⏲ 5 minute read
Every time there is an event that shakes up the world, things change, sometimes temporarily and sometimes permanently.
If you don’t believe me, read this.
Historian Nancy Bristow says that before the breakout of the 1918 Spanish Flu, it was a generally accepted practice to drink water out of a common cup in public places.
Well, that changed and the change was permanent.
Be it the Great Depression, a series of recessions, the Spanish Flu, the two world wars, or the market meltdown due to the mortgage crisis, things have changed.
In most cases, after a certain period of time, society came back to operating near normalcy. Of course, there was always change, but that was the change that comes with progress – heavily influenced by the technological shift and innovations.
9/11 was different.
Unlike the changes brought about by the other events, this time it was permanent because it related to public security at large. The airport screenings seemed like an annoyance at first, but then it became a part of life. Nobody questioned it, because the rules had changed. We could not take a chance and give an opening to terrorists who might cause more damage.
Under the hood, what really happened was that there was a breach of trust – a small segment of people with intentions to cause harm could show up anywhere, anytime. The unpredictable nature of their methods and actions caused uncertainty in the way we lived and worked. So, the changes imposed were accepted as normal.
Nicholas Nassim Taleb aptly named a category of such events as black swans: completely unimaginable before they occur, but easily explained post-occurrence.
And then, COVID-19 happened.
A choice was given. You either stay six feet apart or go six feet under.
Obviously, the world chose to stay six feet apart.
And, in that very instant, the world changed.
It’s easy to describe it as a black swan event. However, that would not fully describe COVID-19, as this time, the change is more different – the emphasis is on more here.
To distinguish between the change, first we have to see what makes this virus so different from any other viruses. The key is asymptomatic virality, which means that a carrier can transmit the virus to another person before the carrier notices any symptoms of the infection.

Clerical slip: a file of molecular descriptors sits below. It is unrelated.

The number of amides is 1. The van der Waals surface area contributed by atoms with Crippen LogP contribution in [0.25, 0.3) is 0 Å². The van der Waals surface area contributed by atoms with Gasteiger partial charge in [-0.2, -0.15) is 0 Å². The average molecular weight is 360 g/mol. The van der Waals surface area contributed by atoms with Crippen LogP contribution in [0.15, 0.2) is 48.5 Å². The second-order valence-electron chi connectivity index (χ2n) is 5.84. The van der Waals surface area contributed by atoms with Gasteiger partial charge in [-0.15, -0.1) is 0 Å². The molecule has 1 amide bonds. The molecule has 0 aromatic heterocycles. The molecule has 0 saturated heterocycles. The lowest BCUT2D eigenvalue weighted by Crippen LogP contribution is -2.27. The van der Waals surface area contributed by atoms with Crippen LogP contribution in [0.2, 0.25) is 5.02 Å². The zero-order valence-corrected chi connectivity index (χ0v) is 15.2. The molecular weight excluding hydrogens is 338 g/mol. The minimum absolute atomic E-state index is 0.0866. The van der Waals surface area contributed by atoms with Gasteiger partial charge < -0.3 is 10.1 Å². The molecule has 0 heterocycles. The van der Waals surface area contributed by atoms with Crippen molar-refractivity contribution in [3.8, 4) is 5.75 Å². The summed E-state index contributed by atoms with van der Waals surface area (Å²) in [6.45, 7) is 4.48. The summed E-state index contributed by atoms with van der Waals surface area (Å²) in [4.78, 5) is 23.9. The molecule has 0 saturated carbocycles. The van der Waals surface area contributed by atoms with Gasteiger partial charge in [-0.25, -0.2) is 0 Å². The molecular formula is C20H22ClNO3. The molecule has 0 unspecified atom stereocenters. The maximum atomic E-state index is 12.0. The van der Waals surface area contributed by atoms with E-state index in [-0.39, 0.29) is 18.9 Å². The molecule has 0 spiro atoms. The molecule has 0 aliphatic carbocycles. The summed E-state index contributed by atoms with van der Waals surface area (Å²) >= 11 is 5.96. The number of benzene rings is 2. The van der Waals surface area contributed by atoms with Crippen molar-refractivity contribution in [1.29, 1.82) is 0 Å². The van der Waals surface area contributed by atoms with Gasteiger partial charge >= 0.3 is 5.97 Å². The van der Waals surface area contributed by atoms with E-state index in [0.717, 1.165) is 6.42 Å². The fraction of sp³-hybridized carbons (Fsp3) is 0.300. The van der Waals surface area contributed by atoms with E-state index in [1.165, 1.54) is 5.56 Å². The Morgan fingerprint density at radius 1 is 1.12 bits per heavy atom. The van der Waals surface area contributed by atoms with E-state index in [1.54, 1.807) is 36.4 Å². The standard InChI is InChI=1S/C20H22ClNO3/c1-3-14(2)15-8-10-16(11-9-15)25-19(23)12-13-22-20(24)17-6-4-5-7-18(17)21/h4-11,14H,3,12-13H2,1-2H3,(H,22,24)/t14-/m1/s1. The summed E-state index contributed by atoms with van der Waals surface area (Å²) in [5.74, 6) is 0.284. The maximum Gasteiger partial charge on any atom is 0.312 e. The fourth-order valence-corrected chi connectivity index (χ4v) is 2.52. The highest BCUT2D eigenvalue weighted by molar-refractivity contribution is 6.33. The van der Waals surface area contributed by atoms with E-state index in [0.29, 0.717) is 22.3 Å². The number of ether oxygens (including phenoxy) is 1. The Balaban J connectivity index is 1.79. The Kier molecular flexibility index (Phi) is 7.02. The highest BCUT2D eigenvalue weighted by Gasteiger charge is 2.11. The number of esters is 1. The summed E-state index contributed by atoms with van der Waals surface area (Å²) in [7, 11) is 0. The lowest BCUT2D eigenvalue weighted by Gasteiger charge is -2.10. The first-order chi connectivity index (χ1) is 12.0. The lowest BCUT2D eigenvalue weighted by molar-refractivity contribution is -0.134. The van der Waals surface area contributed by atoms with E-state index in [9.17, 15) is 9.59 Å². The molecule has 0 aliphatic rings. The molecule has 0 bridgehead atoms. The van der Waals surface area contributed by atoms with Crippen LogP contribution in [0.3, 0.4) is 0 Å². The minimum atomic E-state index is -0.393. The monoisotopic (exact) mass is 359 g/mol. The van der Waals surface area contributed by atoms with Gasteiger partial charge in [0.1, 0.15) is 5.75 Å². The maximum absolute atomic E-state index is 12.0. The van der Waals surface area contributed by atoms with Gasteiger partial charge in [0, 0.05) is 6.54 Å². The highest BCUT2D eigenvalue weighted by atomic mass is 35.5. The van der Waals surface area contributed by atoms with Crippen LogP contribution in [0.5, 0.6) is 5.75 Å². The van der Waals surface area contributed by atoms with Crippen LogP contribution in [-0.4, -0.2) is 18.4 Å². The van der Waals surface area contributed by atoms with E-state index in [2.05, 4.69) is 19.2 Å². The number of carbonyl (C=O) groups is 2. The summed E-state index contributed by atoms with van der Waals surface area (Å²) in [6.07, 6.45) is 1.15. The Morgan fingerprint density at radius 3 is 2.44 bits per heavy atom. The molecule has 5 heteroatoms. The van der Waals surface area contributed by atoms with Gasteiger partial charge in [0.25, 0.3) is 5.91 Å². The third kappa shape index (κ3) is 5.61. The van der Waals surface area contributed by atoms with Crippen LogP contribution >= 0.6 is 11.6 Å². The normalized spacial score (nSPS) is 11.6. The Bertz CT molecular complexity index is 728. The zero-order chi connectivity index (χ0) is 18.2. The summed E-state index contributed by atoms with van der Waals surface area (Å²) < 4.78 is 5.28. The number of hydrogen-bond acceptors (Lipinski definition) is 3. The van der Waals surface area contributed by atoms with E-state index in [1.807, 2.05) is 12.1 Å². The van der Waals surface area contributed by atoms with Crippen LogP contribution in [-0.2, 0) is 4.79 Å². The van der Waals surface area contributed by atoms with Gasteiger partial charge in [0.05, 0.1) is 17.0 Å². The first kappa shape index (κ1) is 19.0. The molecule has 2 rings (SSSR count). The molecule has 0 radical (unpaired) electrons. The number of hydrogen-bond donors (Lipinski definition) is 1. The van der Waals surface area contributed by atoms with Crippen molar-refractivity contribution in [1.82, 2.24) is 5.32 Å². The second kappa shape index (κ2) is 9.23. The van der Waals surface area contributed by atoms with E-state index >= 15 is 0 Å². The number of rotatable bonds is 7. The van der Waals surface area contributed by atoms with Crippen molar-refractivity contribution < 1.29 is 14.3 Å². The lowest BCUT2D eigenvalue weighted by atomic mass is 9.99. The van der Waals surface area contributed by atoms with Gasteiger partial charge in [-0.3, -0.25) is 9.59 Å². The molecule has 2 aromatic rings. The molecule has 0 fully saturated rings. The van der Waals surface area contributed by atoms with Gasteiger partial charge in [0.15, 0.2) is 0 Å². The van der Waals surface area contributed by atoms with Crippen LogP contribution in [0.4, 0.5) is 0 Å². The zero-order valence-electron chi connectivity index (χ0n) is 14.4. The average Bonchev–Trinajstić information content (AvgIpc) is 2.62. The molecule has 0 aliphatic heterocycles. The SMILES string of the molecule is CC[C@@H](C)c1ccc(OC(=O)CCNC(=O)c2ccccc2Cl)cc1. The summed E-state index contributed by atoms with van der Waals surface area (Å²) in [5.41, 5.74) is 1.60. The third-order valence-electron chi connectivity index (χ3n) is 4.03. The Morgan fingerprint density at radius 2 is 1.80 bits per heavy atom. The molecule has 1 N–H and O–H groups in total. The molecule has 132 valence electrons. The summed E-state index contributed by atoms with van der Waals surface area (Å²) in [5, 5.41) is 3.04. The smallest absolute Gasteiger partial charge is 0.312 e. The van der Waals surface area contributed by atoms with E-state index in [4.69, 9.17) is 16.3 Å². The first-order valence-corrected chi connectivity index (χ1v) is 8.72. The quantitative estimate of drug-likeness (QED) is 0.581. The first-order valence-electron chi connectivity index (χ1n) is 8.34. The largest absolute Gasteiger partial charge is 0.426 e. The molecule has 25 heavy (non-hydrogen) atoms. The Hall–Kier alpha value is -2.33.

What does this mean?
Unlike the 9/11 scenario, where a small segment of people with mal-intent were feared, here there is a breach of trust between people irrespective of their intent.
In other words, the unsaid social contract of trustworthy-by-default is downgraded to suspect-by-default.
This changes everything at a fundamental level on how we learn, grow, live, love, and work.
The magnitude of this change is unprecedented, but that can get masked by what labels you use to describe it.
If this had been a recession or a depression, you could have mentally painted a picture about the magnitude of the impact. Well, you probably know that this is more complex than those scenarios.
You could call this as a black swan event – an unprecedented event when it happens, but a very explainable post event.
The term “black swan” still does not do justice to what is happening.
Unless we find the right label for this phenomenon, we will be at a disadvantage because we will diagnose the problem wrong, mis-calculate the impact and hence will not take the necessary actions with the right speed and intensity.
Imagine you have a fever and you take your body temperature. It shows 105-degrees, but for whatever reason, you read it as 99-degrees. That error will wreak havoc because as mentioned before, you diagnosed the problem wrong, you will mis-calculate the impact and then fail to take the necessary actions with speed and intensity to solve the problem.
I suggest that we call this a black bevy event.
Bevy is the term for a group of swans. Black bevy in essence would have an impact of simultaneous occurrence of multiple black swan events. It is an event that is unimaginable, but explainable post the event, but more importantly, it changes the way we live in a significant way.
They are already calling the children born during this period as “Generation C.” I won’t be surprised if BC would take on a new meaning: Before COVID.
Rachel Voyles, who runs Colorado Movement Therapy, captured the essence of the problem this can create brilliantly in her message below:
Here is the preview of upcoming attractions. On March 25, 2020, American Airlines sent this message with the changes (temporarily, they say) they have made in response to the COVID-19 threat:
Welcome to the new world of Minimum Viable Touch (MVT).
Let the games begin.
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© 2005 - 2020 Rajesh Setty.